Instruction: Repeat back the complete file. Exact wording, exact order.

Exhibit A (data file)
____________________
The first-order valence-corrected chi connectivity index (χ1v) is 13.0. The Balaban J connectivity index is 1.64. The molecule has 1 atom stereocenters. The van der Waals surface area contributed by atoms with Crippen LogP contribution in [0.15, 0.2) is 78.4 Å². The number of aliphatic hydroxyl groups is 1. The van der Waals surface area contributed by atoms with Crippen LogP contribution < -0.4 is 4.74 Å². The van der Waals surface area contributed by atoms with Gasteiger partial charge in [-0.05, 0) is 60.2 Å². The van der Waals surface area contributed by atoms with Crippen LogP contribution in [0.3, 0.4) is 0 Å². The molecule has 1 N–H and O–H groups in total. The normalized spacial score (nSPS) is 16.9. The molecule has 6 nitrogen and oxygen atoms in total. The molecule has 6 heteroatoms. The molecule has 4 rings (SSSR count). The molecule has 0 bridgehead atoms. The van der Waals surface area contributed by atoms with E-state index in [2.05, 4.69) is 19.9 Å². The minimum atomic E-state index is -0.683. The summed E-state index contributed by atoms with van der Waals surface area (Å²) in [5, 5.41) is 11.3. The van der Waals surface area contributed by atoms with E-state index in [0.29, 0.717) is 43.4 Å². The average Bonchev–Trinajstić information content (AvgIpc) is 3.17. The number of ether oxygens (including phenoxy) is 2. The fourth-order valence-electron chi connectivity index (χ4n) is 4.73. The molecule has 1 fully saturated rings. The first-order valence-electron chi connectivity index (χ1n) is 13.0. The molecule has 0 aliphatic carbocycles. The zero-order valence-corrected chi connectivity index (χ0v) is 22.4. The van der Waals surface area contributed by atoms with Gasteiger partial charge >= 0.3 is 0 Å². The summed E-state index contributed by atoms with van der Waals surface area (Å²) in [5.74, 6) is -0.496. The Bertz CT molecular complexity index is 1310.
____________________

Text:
The first-order valence-corrected chi connectivity index (χ1v) is 13.0. The Balaban J connectivity index is 1.64. The molecule has 1 atom stereocenters. The van der Waals surface area contributed by atoms with Crippen LogP contribution in [0.15, 0.2) is 78.4 Å². The number of aliphatic hydroxyl groups is 1. The van der Waals surface area contributed by atoms with Crippen LogP contribution < -0.4 is 4.74 Å². The van der Waals surface area contributed by atoms with Gasteiger partial charge in [-0.05, 0) is 60.2 Å². The van der Waals surface area contributed by atoms with Crippen LogP contribution in [0.3, 0.4) is 0 Å². The molecule has 1 N–H and O–H groups in total. The normalized spacial score (nSPS) is 16.9. The molecule has 6 nitrogen and oxygen atoms in total. The molecule has 6 heteroatoms. The molecule has 4 rings (SSSR count). The molecule has 0 bridgehead atoms. The van der Waals surface area contributed by atoms with E-state index in [2.05, 4.69) is 19.9 Å². The minimum atomic E-state index is -0.683. The summed E-state index contributed by atoms with van der Waals surface area (Å²) in [5, 5.41) is 11.3. The van der Waals surface area contributed by atoms with E-state index in [0.29, 0.717) is 43.4 Å². The average Bonchev–Trinajstić information content (AvgIpc) is 3.17. The number of ether oxygens (including phenoxy) is 2. The fourth-order valence-electron chi connectivity index (χ4n) is 4.73. The molecule has 1 fully saturated rings. The first-order valence-electron chi connectivity index (χ1n) is 13.0. The molecule has 0 aliphatic carbocycles. The zero-order valence-corrected chi connectivity index (χ0v) is 22.4. The van der Waals surface area contributed by atoms with Gasteiger partial charge >= 0.3 is 0 Å². The summed E-state index contributed by atoms with van der Waals surface area (Å²) in [5.74, 6) is -0.496. The Bertz CT molecular complexity index is 1310.